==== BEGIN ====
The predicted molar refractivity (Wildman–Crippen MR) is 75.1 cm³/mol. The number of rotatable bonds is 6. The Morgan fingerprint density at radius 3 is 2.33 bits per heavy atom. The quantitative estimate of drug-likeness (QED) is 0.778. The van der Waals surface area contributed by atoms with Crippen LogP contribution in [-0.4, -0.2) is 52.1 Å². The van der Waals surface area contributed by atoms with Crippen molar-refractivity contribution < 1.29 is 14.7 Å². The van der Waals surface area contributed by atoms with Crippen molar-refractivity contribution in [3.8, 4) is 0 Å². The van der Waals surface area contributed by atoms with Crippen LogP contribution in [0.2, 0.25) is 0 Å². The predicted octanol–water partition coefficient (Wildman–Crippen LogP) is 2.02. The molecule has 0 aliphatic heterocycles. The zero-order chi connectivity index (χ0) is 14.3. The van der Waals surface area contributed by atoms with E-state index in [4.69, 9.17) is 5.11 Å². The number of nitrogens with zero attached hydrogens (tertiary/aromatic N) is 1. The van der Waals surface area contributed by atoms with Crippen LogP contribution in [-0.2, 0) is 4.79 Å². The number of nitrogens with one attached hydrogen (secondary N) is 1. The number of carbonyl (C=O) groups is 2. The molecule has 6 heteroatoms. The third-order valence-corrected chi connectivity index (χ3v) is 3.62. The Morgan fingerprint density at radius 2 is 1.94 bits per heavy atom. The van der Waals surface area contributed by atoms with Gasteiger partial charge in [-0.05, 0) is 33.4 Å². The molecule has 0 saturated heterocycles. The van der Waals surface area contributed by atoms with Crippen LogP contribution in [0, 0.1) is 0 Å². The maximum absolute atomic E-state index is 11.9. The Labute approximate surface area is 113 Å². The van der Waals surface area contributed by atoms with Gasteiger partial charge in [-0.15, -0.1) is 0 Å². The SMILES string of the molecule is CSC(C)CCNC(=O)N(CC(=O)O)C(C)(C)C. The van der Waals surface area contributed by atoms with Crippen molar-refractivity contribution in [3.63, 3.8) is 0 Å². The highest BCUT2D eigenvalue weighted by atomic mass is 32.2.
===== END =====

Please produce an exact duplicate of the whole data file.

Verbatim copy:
The predicted molar refractivity (Wildman–Crippen MR) is 75.1 cm³/mol. The number of rotatable bonds is 6. The Morgan fingerprint density at radius 3 is 2.33 bits per heavy atom. The quantitative estimate of drug-likeness (QED) is 0.778. The van der Waals surface area contributed by atoms with Crippen LogP contribution in [-0.4, -0.2) is 52.1 Å². The van der Waals surface area contributed by atoms with Crippen molar-refractivity contribution < 1.29 is 14.7 Å². The van der Waals surface area contributed by atoms with Crippen molar-refractivity contribution in [3.8, 4) is 0 Å². The van der Waals surface area contributed by atoms with Crippen LogP contribution in [0.2, 0.25) is 0 Å². The predicted octanol–water partition coefficient (Wildman–Crippen LogP) is 2.02. The molecule has 0 aliphatic heterocycles. The zero-order chi connectivity index (χ0) is 14.3. The van der Waals surface area contributed by atoms with E-state index in [4.69, 9.17) is 5.11 Å². The number of nitrogens with zero attached hydrogens (tertiary/aromatic N) is 1. The van der Waals surface area contributed by atoms with Crippen LogP contribution in [-0.2, 0) is 4.79 Å². The number of nitrogens with one attached hydrogen (secondary N) is 1. The number of carbonyl (C=O) groups is 2. The molecule has 6 heteroatoms. The third-order valence-corrected chi connectivity index (χ3v) is 3.62. The Morgan fingerprint density at radius 2 is 1.94 bits per heavy atom. The van der Waals surface area contributed by atoms with Gasteiger partial charge in [-0.05, 0) is 33.4 Å². The molecule has 0 saturated heterocycles. The van der Waals surface area contributed by atoms with Crippen LogP contribution in [0, 0.1) is 0 Å². The maximum absolute atomic E-state index is 11.9. The Labute approximate surface area is 113 Å². The van der Waals surface area contributed by atoms with Gasteiger partial charge in [-0.15, -0.1) is 0 Å². The SMILES string of the molecule is CSC(C)CCNC(=O)N(CC(=O)O)C(C)(C)C. The van der Waals surface area contributed by atoms with Crippen molar-refractivity contribution in [3.63, 3.8) is 0 Å². The highest BCUT2D eigenvalue weighted by atomic mass is 32.2.